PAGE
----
Early data shows rise of far right in European elections

European Parliament elections concluded in 27 countries on Sunday with early forecasts pointing to a strong showing for far-right parties, a result that, if confirmed, would be a stark measure of voter discontent and a stark rebuke of mainstream European politics.

The votes show a clear cooling of the mainstream in European politics. If confirmed, it could make it harder for the European Parliament to form a majority to pass laws and would make negotiations on divisive issues more difficult. More broadly, they underscore that the far-right's expanding challenge to the center over the past decade has yet to peak.

The projected results do not bode well for centrist leaders and their parties across Europe, including France and Germany, the continent’s two largest countries, considered the engines of Europe’s experiment in centralized national sovereignty.

The results were particularly frustrating for French President Emmanuel Macron, who A state dinner in Paris for President BidenPreliminary vote counts predict that Emmanuel Macron's Ennahda party will receive about half the support of the far-right National Rally (led by Marine Le Pen), which is expected to win more than 30% of the votes.

The result could give Ms. Le Pen, once derided by Mr. Macron as a threat to the values ​​of the French Republic, her strongest position yet to challenge France’s mainstream parties in a presidential election in three years’ time, when the term-limited Mr. Macron must step down.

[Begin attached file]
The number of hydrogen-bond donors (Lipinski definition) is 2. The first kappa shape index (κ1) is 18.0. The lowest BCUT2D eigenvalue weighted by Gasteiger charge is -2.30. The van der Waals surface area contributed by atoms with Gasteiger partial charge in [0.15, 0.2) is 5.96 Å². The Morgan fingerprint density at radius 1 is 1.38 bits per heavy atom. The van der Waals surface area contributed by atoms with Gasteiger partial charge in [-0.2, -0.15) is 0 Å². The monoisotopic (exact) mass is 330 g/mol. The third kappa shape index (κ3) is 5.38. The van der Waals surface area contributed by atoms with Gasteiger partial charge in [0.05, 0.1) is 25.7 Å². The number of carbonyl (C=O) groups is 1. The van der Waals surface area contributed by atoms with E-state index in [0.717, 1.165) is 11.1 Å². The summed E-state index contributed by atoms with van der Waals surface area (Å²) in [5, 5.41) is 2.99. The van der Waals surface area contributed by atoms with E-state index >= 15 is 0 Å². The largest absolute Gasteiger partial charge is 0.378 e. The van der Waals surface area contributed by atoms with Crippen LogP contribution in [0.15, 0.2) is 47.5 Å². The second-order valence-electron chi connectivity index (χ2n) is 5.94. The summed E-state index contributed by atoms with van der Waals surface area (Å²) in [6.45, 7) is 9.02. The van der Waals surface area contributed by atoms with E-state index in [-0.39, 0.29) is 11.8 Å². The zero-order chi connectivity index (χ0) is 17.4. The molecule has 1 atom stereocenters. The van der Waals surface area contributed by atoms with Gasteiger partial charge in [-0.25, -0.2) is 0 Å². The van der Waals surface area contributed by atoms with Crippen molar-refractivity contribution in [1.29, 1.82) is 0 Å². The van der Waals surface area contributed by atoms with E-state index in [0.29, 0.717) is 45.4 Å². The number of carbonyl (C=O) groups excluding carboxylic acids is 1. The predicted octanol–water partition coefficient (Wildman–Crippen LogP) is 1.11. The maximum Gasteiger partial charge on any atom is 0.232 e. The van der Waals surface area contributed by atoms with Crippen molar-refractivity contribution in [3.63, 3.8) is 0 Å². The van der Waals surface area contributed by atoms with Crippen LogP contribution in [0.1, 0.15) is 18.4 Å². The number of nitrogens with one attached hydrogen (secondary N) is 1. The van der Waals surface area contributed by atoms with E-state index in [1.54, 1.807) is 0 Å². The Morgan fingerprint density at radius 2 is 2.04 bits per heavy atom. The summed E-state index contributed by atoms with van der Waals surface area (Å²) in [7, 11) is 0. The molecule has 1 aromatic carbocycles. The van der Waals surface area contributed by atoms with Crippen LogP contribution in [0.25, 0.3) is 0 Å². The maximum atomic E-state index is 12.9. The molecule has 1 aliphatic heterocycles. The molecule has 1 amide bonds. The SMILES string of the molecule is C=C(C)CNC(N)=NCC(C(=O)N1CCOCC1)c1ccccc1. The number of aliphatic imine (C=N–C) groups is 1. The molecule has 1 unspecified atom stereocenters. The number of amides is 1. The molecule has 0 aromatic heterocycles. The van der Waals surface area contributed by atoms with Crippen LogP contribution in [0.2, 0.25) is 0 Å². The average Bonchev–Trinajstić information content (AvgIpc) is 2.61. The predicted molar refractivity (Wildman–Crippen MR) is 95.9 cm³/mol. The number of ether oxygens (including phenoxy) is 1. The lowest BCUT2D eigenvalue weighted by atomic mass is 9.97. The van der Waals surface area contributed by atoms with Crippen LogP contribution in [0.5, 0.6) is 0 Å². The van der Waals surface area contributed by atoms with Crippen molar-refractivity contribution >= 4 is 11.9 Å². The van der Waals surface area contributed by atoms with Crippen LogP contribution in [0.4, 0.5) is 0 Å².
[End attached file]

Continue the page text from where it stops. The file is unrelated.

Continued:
The far-right Alternative for Germany (AfD), which has been officially listed as a “suspected” extremist group by German authorities, also expressed strong sentiment.

Forecasts show the AfD getting around 16 percent of the vote, putting it behind the mainstream conservative Christian Democratic Union but ahead of Chancellor Olaf Scholz's Social Democrats to become Germany's second-largest party.

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Right-wing parties are now in power in seven of the 27 EU countries, either alone or as part of a coalition. They have gained support across the continent as voters become more concerned with nationalism and identity, often tied to immigration and some of the culture war politics around gender and LGBTQ issues that have also gained traction in the United States.

The strong showing by the far right could even reverberate in the United States, where it is expected to embolden political forces loyal to former President Donald J. Trump as he seeks re-election in the Nov. 5 election.

Other factors contributing to the rise of the right include persistent anger over coronavirus-era policies and inflation caused by the pandemic and the war in Ukraine, which has forced Europe to abandon cheap Russian energy.

Some far-right voices in the European Parliament support Russia and want to push for a quick peace deal with Ukraine on Russia's terms. Their voices could affect the EU's so far unwavering support for Kiev, namely billions of dollars in arms and reconstruction funds and a path to joining the European Union.

EU leaders have already watered down environmental policy and overhauled the bloc’s immigration policy to address the concerns of both traditional conservative and far-right voters, but electoral success for more radical far-right parties could lead to more changes.

New, more definitive figures based on actual vote counts are expected to be released later Sunday evening.

Aurelien Brittain Reporting from Paris also contributed.

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